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12 Movie Moments of 2012: Dancing (Monsieur Lahzar)

As well as counting down the top twelve films, I’m also going to count down my top twelve movie related “moments” of 2012. The term “moment” is elastic, so expect some crazy nonsense here. And, as usual, I accept that my taste is completely absurd, so I fully expect you to disagree. With that in mind, this is #5

Sometimes it’s the simplest moments that stick in the memory. Monsieur Lahzar was a superb little French-Canadian film that went under the radar last year. It’s a film that I really recommend. Comedian Mohamed Fellag gives a wonderfully moving central performance as a replacement teacher helping his class deal with the suicide of his predecessor. The eponymous Lahzar is so buttoned down that it’s oddly affecting to watch him interact with the children, but it’s the smaller private moments that allow Fellag to really craft and define his character.

lezhar

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12 Movie Moments of 2012: The Dark Knight Returns (The Dark Knight Rises)

As well as counting down the top twelve films, I’m also going to count down my top twelve movie related “moments” of 2012. The term “moment” is elastic, so expect some crazy nonsense here. And, as usual, I accept that my taste is completely absurd, so I fully expect you to disagree. With that in mind, this is #6

Ireland got an IMAX screen this year. Well, it had an IMAX screen before, but it shut down before The Dark Knight kick-started the whole “watching cool movies in IMAX” thing. Evidently, watching Liam Neeson talk about Everest wasn’t nearly as exciting as watching Batman flip over an articulated lorry. Christopher Nolan shot a large percentage of The Dark Knight on IMAX, but he shot even more of The Dark Knight Rises using the special cameras.

As such, I was delighted that Cineworld and The Irish Times organised a special screening of The Dark Knight Rises in early December, even though the cinema had only reopened after Nolan’s epic was available on blu ray. It’s an oft-cited criticism that the third part of Nolan’s Batman trilogy featured surprisingly little Batman. I’d disagree, and instead suggest that the film made excellent use of its large cast – and when Batman appeared on screen he carried the weight that he deserved.

The sequence in which Bruce leads the Gotham Police Department on a merry chase while pursuing Bane and his terrorists is the perfect example, a fantastically constructed action sequence that tells us pretty much everything we need to know about the cast at that moment in time.darkknightrises15a

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The Spirit Archives, Vol. 26 (Review/Retrospective)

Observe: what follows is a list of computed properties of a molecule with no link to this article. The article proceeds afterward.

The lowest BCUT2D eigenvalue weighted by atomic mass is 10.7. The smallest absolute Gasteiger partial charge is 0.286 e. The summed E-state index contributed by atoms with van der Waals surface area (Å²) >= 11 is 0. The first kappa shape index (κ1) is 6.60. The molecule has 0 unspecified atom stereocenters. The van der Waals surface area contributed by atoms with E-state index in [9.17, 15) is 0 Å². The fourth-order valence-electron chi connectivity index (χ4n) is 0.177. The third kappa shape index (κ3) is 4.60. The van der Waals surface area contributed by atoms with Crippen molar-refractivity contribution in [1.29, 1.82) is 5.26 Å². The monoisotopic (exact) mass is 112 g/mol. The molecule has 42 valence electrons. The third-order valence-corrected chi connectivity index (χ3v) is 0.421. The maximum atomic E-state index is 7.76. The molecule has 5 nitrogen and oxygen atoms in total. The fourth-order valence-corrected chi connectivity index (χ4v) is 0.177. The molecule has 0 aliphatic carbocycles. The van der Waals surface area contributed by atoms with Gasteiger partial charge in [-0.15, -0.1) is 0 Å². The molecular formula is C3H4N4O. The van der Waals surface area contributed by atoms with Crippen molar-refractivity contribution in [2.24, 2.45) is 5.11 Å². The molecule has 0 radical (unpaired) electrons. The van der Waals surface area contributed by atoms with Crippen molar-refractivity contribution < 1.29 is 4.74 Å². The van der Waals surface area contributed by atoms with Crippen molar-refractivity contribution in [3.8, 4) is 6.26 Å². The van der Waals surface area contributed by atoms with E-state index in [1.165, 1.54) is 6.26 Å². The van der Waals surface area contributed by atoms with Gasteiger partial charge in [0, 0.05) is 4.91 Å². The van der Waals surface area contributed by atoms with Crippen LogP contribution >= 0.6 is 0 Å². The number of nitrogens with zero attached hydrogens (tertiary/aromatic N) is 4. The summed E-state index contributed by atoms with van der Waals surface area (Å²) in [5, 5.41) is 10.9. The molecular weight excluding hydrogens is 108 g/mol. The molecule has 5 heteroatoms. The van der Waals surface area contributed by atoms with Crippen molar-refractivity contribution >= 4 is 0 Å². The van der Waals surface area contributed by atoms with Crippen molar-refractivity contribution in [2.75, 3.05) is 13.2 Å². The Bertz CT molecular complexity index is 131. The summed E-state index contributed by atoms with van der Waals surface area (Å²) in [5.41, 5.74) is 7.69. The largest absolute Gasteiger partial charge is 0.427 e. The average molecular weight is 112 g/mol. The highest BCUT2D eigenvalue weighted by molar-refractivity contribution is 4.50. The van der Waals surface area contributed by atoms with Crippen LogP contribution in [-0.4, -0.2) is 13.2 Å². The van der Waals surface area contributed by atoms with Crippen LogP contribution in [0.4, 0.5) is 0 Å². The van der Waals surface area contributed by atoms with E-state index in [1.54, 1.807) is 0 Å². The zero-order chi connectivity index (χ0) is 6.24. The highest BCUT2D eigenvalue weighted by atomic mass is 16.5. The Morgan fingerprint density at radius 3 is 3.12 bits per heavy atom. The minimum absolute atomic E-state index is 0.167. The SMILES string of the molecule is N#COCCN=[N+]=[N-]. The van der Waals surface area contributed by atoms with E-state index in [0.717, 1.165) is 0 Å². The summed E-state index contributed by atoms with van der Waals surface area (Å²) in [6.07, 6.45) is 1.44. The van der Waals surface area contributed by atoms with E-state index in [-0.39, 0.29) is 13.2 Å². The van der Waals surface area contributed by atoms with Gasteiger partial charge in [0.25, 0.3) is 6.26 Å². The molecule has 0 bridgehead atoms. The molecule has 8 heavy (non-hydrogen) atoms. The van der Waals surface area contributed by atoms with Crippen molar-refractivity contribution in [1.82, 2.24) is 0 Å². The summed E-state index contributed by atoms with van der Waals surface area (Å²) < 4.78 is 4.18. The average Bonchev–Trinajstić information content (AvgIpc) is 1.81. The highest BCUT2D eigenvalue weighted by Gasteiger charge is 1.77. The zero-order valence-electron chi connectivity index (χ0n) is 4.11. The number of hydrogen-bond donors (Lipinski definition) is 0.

It’s strange reading The Spirit Archives, Vol. 26. Not just because it’s a collection of absolutely everything (from stories to pin-ups to posters to sketches) rather than a set of comic strips. Also because of the scope of this final hardcover collection in DC’s Spirit Archives programme. While, with the exception of the last volume, each book collected six months of the weekly strip, this final book collects pretty-much everything Will Eisner did with the character from the time that the weekly strip ended through to his death in 2005.  I’m a bit surprised that there’s only one book of this material, although it does allow the reader to flick through the decades following the end of the strip as if examining a family photo albums – watching the subtle changes as time marches on.

Despite the fact that he was cancelled, The Spirit never seemed to quite go away. There was a lot of work featuring the character by other writers and artists, but most of that isn’t collected here. Instead, this admittedly disjointed collection reads best as a sort of a documentary charting the on-going relationship between Will Eisner and arguably his most popular creation.

Still making waves…

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12 Movie Moments of 2012: Running (Shame)

As well as counting down the top twelve films, I’m also going to count down my top twelve movie related “moments” of 2012. The term “moment” is elastic, so expect some crazy nonsense here. And, as usual, I accept that my taste is completely absurd, so I fully expect you to disagree. With that in mind, this is #8

It is quite common to see New York presented in an unpleasant light. After all, Martin Scorsese’s films capture the metropolis at its very best and its very worst, and there are countless gangster films devoted to exploring the dark underbelly of a city that is easily one of the most recognisable in the world. I have never been to New York, and yet I feel like – through years of film-watching – I have come to know the city almost as if I have lived there.

As such, I was surprised when Shame managed to offer me a somewhat novel take on New York itself. The city is as much a character in the film as any of Steve McQueen’s supporting cast. (Indeed, Carey Mulligan even gets to perform an extended version of “New York, New York” in tribute to her co-star.) McQueen manages to craft a distinctly unpleasant and uncomfortable exploration of the city without resorting to any of the trite clichés that one associates with the horrors of urban living.

Indeed, one long single-take shot of Brandon running within the confines of the city offered a more powerful sense of urban anomie and isolation than I have ever seen before, presenting a cold blue city completely indifferent and unaware of the millions of people living within the city limits.

shame11

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The Spirit Archives, Vol. 2 (Review/Retrospective)